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Ebu Gogo is a race of human-like creature which appears in the mythology of the people of the island of Flores, Indonesia.

A portrait of an Ebu Gogo


Nature

Etymology

In one language of Central Flores, the name means "grandmother who eats anything" (or possibly "grandmother glutton") from the words ebu "grandmother" and gogo "(s)he who eats anything".

Description/Morphology

These "little people" are said to similar form to the leprechaun or elf, about one meter tall, covered in hair, pot-bellied and with ears that stick out. The women Ebu Gogo had extremely pendulous breasts, so long that they would throw them over their shoulder. They are held to walk somewhat awkwardly and are often said to be "murmuring" in what is assumed to be their own language. It is also said by the islanders that the Ebu Gogo can repeat what is said to them in parrot-like fashion. Another fantastic attribute of ebu gogo is their reputed proclivity to swallow things whole, including rice mortars, puppy dogs and piglets.

Powers/Weaknesses

Nage distinguish ebu gogo from "spirits" (a general category contextually designated as nitu) with reference to the hairy creature's lack of extraordinary powers -- for example, the ability to disappear, change shape, transform into animals, and so on (Forth 2005:15).

Behavior

Flores natives say they will eat anything, including raw meat, fruit, vegetables and the occasional human baby.

Places

The islands of Flores in Indonesia

Chronology

People living around the volcano told him a consistent story of the hairy creatures that devoured whatever they could grasp in their long fingers. The villagers tolerated the stealing of food until the Ebu Gogo began to snatch babies and eat them too. They were driven away from human habitation and forced to seek refuge in the caves at Liang Bua. Some stories say that they were exterminated by the villagers who forced them out of the cave with bales of burning grass. Incidentally, at the very same caves, scientists have found seven dwarf skeletons belonging to Homo floresiensis that date back about 13,000 years ago. The people of Flores believe that the Ebu Gogo were alive at the time of the arrival of Portuguese trading ships over 400 years ago, and some hold that they survived as recently as 100 years ago but are now no longer seen.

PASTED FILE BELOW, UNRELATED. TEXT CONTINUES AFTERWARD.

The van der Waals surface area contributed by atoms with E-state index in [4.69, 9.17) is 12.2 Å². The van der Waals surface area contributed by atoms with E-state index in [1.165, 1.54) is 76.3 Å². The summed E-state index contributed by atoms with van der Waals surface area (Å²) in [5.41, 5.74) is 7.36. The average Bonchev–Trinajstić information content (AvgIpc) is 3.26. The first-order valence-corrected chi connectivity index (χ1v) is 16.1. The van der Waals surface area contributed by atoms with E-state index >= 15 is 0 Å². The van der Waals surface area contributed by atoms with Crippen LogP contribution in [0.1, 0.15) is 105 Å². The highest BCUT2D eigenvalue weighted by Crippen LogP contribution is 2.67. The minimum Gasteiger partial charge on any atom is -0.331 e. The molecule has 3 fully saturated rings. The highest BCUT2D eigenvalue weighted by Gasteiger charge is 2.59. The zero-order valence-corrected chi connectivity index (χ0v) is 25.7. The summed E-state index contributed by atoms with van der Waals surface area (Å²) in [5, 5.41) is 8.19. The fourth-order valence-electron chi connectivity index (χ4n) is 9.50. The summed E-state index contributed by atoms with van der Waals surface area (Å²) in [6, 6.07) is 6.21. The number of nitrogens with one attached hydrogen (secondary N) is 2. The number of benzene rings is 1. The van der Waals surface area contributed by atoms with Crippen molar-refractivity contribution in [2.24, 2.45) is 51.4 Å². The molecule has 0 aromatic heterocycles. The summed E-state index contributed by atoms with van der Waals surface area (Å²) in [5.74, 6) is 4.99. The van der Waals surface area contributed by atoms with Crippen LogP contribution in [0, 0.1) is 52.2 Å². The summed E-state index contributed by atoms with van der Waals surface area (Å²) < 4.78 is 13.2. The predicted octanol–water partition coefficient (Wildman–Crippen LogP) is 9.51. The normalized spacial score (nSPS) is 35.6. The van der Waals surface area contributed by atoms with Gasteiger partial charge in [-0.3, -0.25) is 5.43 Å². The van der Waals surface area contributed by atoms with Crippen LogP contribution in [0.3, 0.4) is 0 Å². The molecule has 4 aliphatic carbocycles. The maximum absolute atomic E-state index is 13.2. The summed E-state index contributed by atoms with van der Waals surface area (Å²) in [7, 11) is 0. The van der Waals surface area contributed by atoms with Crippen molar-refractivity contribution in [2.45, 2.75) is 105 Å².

Events

An article in New Scientist (Vol. 186, No. 2504) gives the following account of folklore on Flores surrounding the ebu gogo:

The Nage people of central Flores tell how, some 300 years ago, villagers disposed of the Ebu Gogo by tricking them into accepting gifts of palm fibre to make clothes. When the ebu gogo took the fibre into their cave, the villagers threw in a firebrand to set it alight. The story goes that all the occupants were killed, except perhaps for one pair, who fled into the deepest forest, and whose descendants may be living there still.


Theories and analysis

Theories about origin and existence

  • There are many legends in Indonesia that are similar to the elf or leprechaun of Europe with the ebu gogo kidnapping human children, hoping to learn from them how to cook. The children always easily outwit the ebu gogo in the tales.
  • The legends relating to the Ebu Gogo were traditionally, according to the journal Nature, attributed to monkeys which do not exist on Flores but were known on other islands from where the current Flores population comes. These legends are somewhat detailed and, like Hawaii's menehunes, Scandinavia's tomtar and dwarfs, they may represent a folk memory of the island's previous inhabitants who were supplanted by the current population.
  • The discovery in 2003 on Flores of remains of a meter-tall hominid, Homo floresiensis, suggests a more literal interpretation of the Ebu Gogo stories. H. floresiensis survived at least until 12,000 years ago and probably survived longer. However, the date of extinction of H. floresiensis is unknown.
  • Cryptozoologist Loren Coleman relates the tales of the Ebu Gogo to other "Proto-Pygmy" sightings from throughout south Asia. Within hominology, Coleman links these traditions to the survival of small, hairy hominoids, as noted in his book The Field Guide to Bigfoot and Other Mystery Primates (NY: Anomalist Books, 2006), coauthored with Patrick Huyghe. The book's cover is illustrated with a drawing of the Ebu Gogo.


Modern searchings

Archaeologists are planning further investigations of Flores, including caves where the Ebu Gogo are said to have lived recently, and thus may shed light on this question. The prospect that some hobbits still exist in pockets of thick, fertile jungle on Flores is extremely unlikely, says Douglas Hobbs, a member of the team that discovered Homo floresiensis.

External links


See also